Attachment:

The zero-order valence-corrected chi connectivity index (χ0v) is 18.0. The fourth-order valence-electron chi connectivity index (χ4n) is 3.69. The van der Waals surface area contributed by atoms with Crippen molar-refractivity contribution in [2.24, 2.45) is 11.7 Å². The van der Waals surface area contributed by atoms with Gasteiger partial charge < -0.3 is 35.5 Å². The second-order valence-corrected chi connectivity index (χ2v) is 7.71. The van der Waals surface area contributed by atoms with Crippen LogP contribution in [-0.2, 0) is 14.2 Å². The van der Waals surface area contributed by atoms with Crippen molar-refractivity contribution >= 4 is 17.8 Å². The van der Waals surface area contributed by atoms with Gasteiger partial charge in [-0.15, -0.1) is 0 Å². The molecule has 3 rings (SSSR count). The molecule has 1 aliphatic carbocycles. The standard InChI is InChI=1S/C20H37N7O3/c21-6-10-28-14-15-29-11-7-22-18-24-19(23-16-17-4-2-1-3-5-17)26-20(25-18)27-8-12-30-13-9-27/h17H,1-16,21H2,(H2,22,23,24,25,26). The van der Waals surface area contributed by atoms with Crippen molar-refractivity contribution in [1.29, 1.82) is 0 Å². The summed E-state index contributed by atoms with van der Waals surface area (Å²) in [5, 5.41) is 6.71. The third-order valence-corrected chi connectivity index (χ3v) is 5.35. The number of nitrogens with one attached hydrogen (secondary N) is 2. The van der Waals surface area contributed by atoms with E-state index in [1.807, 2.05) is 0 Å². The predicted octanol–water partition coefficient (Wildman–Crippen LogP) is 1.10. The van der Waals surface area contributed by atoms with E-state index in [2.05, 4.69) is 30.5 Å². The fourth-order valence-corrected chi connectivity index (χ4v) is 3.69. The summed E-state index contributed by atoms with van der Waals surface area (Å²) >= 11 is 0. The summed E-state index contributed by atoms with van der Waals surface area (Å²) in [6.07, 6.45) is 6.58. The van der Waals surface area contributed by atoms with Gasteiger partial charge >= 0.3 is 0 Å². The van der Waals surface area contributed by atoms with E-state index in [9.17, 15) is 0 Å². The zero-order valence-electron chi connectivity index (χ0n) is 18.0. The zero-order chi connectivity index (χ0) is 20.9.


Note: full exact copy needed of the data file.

The zero-order valence-corrected chi connectivity index (χ0v) is 18.0. The fourth-order valence-electron chi connectivity index (χ4n) is 3.69. The van der Waals surface area contributed by atoms with Crippen molar-refractivity contribution in [2.24, 2.45) is 11.7 Å². The van der Waals surface area contributed by atoms with Gasteiger partial charge < -0.3 is 35.5 Å². The second-order valence-corrected chi connectivity index (χ2v) is 7.71. The van der Waals surface area contributed by atoms with Crippen LogP contribution in [-0.2, 0) is 14.2 Å². The van der Waals surface area contributed by atoms with Crippen molar-refractivity contribution >= 4 is 17.8 Å². The van der Waals surface area contributed by atoms with Gasteiger partial charge in [-0.15, -0.1) is 0 Å². The molecule has 3 rings (SSSR count). The molecule has 1 aliphatic carbocycles. The standard InChI is InChI=1S/C20H37N7O3/c21-6-10-28-14-15-29-11-7-22-18-24-19(23-16-17-4-2-1-3-5-17)26-20(25-18)27-8-12-30-13-9-27/h17H,1-16,21H2,(H2,22,23,24,25,26). The van der Waals surface area contributed by atoms with Crippen molar-refractivity contribution in [1.29, 1.82) is 0 Å². The summed E-state index contributed by atoms with van der Waals surface area (Å²) in [5, 5.41) is 6.71. The third-order valence-corrected chi connectivity index (χ3v) is 5.35. The number of nitrogens with one attached hydrogen (secondary N) is 2. The van der Waals surface area contributed by atoms with E-state index in [1.807, 2.05) is 0 Å². The predicted octanol–water partition coefficient (Wildman–Crippen LogP) is 1.10. The van der Waals surface area contributed by atoms with E-state index in [2.05, 4.69) is 30.5 Å². The fourth-order valence-corrected chi connectivity index (χ4v) is 3.69. The summed E-state index contributed by atoms with van der Waals surface area (Å²) >= 11 is 0. The summed E-state index contributed by atoms with van der Waals surface area (Å²) in [6.07, 6.45) is 6.58. The van der Waals surface area contributed by atoms with Gasteiger partial charge >= 0.3 is 0 Å². The van der Waals surface area contributed by atoms with E-state index in [9.17, 15) is 0 Å². The zero-order valence-electron chi connectivity index (χ0n) is 18.0. The zero-order chi connectivity index (χ0) is 20.9.